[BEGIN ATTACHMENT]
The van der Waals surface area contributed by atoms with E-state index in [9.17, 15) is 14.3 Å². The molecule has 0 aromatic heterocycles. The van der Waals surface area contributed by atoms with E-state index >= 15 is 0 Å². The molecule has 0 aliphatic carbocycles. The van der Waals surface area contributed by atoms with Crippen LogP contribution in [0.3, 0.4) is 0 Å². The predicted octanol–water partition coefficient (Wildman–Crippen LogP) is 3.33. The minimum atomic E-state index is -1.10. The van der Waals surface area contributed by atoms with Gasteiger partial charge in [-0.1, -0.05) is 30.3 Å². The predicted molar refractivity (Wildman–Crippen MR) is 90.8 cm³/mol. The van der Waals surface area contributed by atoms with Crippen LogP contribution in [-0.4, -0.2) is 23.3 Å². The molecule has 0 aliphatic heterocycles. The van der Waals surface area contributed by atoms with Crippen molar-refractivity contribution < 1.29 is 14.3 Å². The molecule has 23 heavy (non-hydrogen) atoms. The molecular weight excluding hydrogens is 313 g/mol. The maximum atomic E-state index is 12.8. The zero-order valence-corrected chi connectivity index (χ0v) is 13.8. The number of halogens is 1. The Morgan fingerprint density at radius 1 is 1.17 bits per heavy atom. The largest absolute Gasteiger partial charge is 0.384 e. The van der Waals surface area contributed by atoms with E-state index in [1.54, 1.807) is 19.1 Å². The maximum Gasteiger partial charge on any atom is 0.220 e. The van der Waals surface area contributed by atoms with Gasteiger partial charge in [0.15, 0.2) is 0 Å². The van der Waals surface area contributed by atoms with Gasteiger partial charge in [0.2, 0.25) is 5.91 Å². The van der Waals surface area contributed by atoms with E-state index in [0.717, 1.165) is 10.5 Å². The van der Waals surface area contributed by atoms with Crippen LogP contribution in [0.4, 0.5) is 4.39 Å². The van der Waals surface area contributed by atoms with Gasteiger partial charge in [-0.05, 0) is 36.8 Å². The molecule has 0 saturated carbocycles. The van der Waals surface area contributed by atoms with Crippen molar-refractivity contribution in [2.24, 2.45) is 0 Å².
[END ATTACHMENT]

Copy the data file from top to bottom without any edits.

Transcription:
The van der Waals surface area contributed by atoms with E-state index in [9.17, 15) is 14.3 Å². The molecule has 0 aromatic heterocycles. The van der Waals surface area contributed by atoms with E-state index >= 15 is 0 Å². The molecule has 0 aliphatic carbocycles. The van der Waals surface area contributed by atoms with Crippen LogP contribution in [0.3, 0.4) is 0 Å². The predicted octanol–water partition coefficient (Wildman–Crippen LogP) is 3.33. The minimum atomic E-state index is -1.10. The van der Waals surface area contributed by atoms with Gasteiger partial charge in [-0.1, -0.05) is 30.3 Å². The predicted molar refractivity (Wildman–Crippen MR) is 90.8 cm³/mol. The van der Waals surface area contributed by atoms with Crippen LogP contribution in [-0.4, -0.2) is 23.3 Å². The molecule has 0 aliphatic heterocycles. The van der Waals surface area contributed by atoms with Crippen molar-refractivity contribution < 1.29 is 14.3 Å². The molecule has 23 heavy (non-hydrogen) atoms. The molecular weight excluding hydrogens is 313 g/mol. The maximum atomic E-state index is 12.8. The zero-order valence-corrected chi connectivity index (χ0v) is 13.8. The number of halogens is 1. The Morgan fingerprint density at radius 1 is 1.17 bits per heavy atom. The largest absolute Gasteiger partial charge is 0.384 e. The van der Waals surface area contributed by atoms with E-state index in [1.54, 1.807) is 19.1 Å². The maximum Gasteiger partial charge on any atom is 0.220 e. The van der Waals surface area contributed by atoms with Gasteiger partial charge in [0.15, 0.2) is 0 Å². The van der Waals surface area contributed by atoms with Gasteiger partial charge in [0.2, 0.25) is 5.91 Å². The van der Waals surface area contributed by atoms with E-state index in [0.717, 1.165) is 10.5 Å². The van der Waals surface area contributed by atoms with Crippen LogP contribution in [0.4, 0.5) is 4.39 Å². The van der Waals surface area contributed by atoms with Gasteiger partial charge in [-0.05, 0) is 36.8 Å². The molecule has 0 saturated carbocycles. The van der Waals surface area contributed by atoms with Crippen molar-refractivity contribution in [2.24, 2.45) is 0 Å².